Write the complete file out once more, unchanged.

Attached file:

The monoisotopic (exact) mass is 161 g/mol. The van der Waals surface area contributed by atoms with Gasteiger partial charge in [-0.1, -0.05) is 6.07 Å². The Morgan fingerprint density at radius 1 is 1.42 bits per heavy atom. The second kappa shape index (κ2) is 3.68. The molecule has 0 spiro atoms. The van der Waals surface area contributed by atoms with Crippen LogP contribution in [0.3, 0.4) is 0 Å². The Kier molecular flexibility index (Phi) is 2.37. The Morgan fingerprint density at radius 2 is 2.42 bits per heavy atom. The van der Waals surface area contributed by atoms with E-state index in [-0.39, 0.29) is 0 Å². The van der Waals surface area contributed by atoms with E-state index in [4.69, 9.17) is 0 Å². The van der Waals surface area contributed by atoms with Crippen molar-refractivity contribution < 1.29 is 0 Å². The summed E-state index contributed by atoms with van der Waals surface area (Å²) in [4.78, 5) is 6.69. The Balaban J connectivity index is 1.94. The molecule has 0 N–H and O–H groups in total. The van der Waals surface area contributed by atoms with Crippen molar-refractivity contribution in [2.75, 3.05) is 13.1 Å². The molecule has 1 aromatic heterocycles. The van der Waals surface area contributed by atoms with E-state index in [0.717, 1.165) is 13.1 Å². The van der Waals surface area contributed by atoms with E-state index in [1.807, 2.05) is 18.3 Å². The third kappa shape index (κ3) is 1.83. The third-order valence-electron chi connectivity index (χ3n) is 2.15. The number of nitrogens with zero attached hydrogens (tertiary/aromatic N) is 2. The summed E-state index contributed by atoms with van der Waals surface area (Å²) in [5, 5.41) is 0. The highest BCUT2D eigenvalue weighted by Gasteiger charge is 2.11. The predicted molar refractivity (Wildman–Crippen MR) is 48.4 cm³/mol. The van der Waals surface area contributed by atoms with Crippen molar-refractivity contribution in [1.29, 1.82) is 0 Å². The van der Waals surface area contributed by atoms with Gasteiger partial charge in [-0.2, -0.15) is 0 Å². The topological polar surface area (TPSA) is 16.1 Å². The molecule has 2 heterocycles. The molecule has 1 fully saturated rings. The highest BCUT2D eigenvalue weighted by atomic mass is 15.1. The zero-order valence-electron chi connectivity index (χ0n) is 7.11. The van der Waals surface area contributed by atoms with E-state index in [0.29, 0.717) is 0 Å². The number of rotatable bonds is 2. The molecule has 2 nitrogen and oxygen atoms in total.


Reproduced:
The monoisotopic (exact) mass is 161 g/mol. The van der Waals surface area contributed by atoms with Gasteiger partial charge in [-0.1, -0.05) is 6.07 Å². The Morgan fingerprint density at radius 1 is 1.42 bits per heavy atom. The second kappa shape index (κ2) is 3.68. The molecule has 0 spiro atoms. The van der Waals surface area contributed by atoms with Crippen LogP contribution in [0.3, 0.4) is 0 Å². The Kier molecular flexibility index (Phi) is 2.37. The Morgan fingerprint density at radius 2 is 2.42 bits per heavy atom. The van der Waals surface area contributed by atoms with E-state index in [-0.39, 0.29) is 0 Å². The van der Waals surface area contributed by atoms with E-state index in [4.69, 9.17) is 0 Å². The van der Waals surface area contributed by atoms with Crippen molar-refractivity contribution < 1.29 is 0 Å². The summed E-state index contributed by atoms with van der Waals surface area (Å²) in [4.78, 5) is 6.69. The Balaban J connectivity index is 1.94. The molecule has 0 N–H and O–H groups in total. The van der Waals surface area contributed by atoms with Crippen molar-refractivity contribution in [2.75, 3.05) is 13.1 Å². The molecule has 1 aromatic heterocycles. The van der Waals surface area contributed by atoms with E-state index in [0.717, 1.165) is 13.1 Å². The van der Waals surface area contributed by atoms with E-state index in [1.807, 2.05) is 18.3 Å². The third kappa shape index (κ3) is 1.83. The third-order valence-electron chi connectivity index (χ3n) is 2.15. The number of nitrogens with zero attached hydrogens (tertiary/aromatic N) is 2. The summed E-state index contributed by atoms with van der Waals surface area (Å²) in [5, 5.41) is 0. The highest BCUT2D eigenvalue weighted by Gasteiger charge is 2.11. The predicted molar refractivity (Wildman–Crippen MR) is 48.4 cm³/mol. The van der Waals surface area contributed by atoms with Crippen molar-refractivity contribution in [1.29, 1.82) is 0 Å². The van der Waals surface area contributed by atoms with Gasteiger partial charge in [-0.2, -0.15) is 0 Å². The topological polar surface area (TPSA) is 16.1 Å². The molecule has 2 heterocycles. The molecule has 1 fully saturated rings. The highest BCUT2D eigenvalue weighted by atomic mass is 15.1. The zero-order valence-electron chi connectivity index (χ0n) is 7.11. The van der Waals surface area contributed by atoms with E-state index in [0.29, 0.717) is 0 Å². The number of rotatable bonds is 2. The molecule has 2 nitrogen and oxygen atoms in total.